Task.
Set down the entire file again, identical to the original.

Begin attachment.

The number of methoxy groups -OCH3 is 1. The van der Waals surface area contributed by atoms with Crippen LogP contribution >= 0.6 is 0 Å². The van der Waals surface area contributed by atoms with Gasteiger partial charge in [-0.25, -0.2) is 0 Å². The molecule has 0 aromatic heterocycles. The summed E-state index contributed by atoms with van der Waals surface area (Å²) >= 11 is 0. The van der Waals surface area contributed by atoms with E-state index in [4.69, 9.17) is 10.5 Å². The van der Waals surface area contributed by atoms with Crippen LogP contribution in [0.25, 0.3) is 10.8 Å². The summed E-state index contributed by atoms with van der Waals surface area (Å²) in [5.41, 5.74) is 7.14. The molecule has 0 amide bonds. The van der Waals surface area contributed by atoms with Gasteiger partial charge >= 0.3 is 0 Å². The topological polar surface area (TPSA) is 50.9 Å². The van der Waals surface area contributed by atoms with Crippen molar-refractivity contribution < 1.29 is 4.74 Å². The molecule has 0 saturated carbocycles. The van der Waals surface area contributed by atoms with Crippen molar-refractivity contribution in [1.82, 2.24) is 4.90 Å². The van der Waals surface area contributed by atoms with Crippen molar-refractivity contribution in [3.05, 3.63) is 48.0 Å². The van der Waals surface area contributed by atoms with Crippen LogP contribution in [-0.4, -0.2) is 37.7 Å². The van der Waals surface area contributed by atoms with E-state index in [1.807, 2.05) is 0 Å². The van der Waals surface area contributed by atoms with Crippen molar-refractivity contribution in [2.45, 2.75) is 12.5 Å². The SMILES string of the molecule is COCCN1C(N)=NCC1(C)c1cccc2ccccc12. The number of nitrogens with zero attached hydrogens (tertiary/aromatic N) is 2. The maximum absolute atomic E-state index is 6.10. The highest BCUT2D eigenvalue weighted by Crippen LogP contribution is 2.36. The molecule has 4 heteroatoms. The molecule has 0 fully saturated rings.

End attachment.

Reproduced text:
The number of methoxy groups -OCH3 is 1. The van der Waals surface area contributed by atoms with Crippen LogP contribution >= 0.6 is 0 Å². The van der Waals surface area contributed by atoms with Gasteiger partial charge in [-0.25, -0.2) is 0 Å². The molecule has 0 aromatic heterocycles. The summed E-state index contributed by atoms with van der Waals surface area (Å²) >= 11 is 0. The van der Waals surface area contributed by atoms with E-state index in [4.69, 9.17) is 10.5 Å². The van der Waals surface area contributed by atoms with Crippen LogP contribution in [0.25, 0.3) is 10.8 Å². The summed E-state index contributed by atoms with van der Waals surface area (Å²) in [5.41, 5.74) is 7.14. The molecule has 0 amide bonds. The van der Waals surface area contributed by atoms with Gasteiger partial charge >= 0.3 is 0 Å². The topological polar surface area (TPSA) is 50.9 Å². The van der Waals surface area contributed by atoms with Crippen molar-refractivity contribution < 1.29 is 4.74 Å². The molecule has 0 saturated carbocycles. The van der Waals surface area contributed by atoms with Crippen molar-refractivity contribution in [1.82, 2.24) is 4.90 Å². The van der Waals surface area contributed by atoms with Crippen molar-refractivity contribution in [3.05, 3.63) is 48.0 Å². The van der Waals surface area contributed by atoms with Crippen LogP contribution in [-0.4, -0.2) is 37.7 Å². The van der Waals surface area contributed by atoms with E-state index in [1.807, 2.05) is 0 Å². The van der Waals surface area contributed by atoms with Crippen molar-refractivity contribution in [2.45, 2.75) is 12.5 Å². The SMILES string of the molecule is COCCN1C(N)=NCC1(C)c1cccc2ccccc12. The number of nitrogens with zero attached hydrogens (tertiary/aromatic N) is 2. The maximum absolute atomic E-state index is 6.10. The highest BCUT2D eigenvalue weighted by Crippen LogP contribution is 2.36. The molecule has 4 heteroatoms. The molecule has 0 fully saturated rings.